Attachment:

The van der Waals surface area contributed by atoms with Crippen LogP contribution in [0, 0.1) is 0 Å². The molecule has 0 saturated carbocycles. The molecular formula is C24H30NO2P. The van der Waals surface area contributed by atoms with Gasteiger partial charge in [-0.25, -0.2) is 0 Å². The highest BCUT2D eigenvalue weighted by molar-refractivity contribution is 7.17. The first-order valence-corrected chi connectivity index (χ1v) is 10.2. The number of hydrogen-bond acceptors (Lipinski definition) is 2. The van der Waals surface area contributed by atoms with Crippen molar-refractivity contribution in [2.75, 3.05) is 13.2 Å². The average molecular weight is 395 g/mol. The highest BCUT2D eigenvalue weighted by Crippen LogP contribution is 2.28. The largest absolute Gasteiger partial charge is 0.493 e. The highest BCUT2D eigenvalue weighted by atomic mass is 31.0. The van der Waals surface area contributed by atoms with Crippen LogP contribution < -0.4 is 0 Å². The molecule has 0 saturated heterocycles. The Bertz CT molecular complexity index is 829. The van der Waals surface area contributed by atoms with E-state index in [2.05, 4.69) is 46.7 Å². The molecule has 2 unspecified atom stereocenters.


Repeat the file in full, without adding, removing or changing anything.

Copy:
The van der Waals surface area contributed by atoms with Crippen LogP contribution in [0, 0.1) is 0 Å². The molecule has 0 saturated carbocycles. The molecular formula is C24H30NO2P. The van der Waals surface area contributed by atoms with Gasteiger partial charge in [-0.25, -0.2) is 0 Å². The highest BCUT2D eigenvalue weighted by molar-refractivity contribution is 7.17. The first-order valence-corrected chi connectivity index (χ1v) is 10.2. The number of hydrogen-bond acceptors (Lipinski definition) is 2. The van der Waals surface area contributed by atoms with Crippen molar-refractivity contribution in [2.75, 3.05) is 13.2 Å². The average molecular weight is 395 g/mol. The highest BCUT2D eigenvalue weighted by Crippen LogP contribution is 2.28. The largest absolute Gasteiger partial charge is 0.493 e. The highest BCUT2D eigenvalue weighted by atomic mass is 31.0. The van der Waals surface area contributed by atoms with Crippen LogP contribution < -0.4 is 0 Å². The molecule has 0 saturated heterocycles. The Bertz CT molecular complexity index is 829. The van der Waals surface area contributed by atoms with E-state index in [2.05, 4.69) is 46.7 Å². The molecule has 2 unspecified atom stereocenters.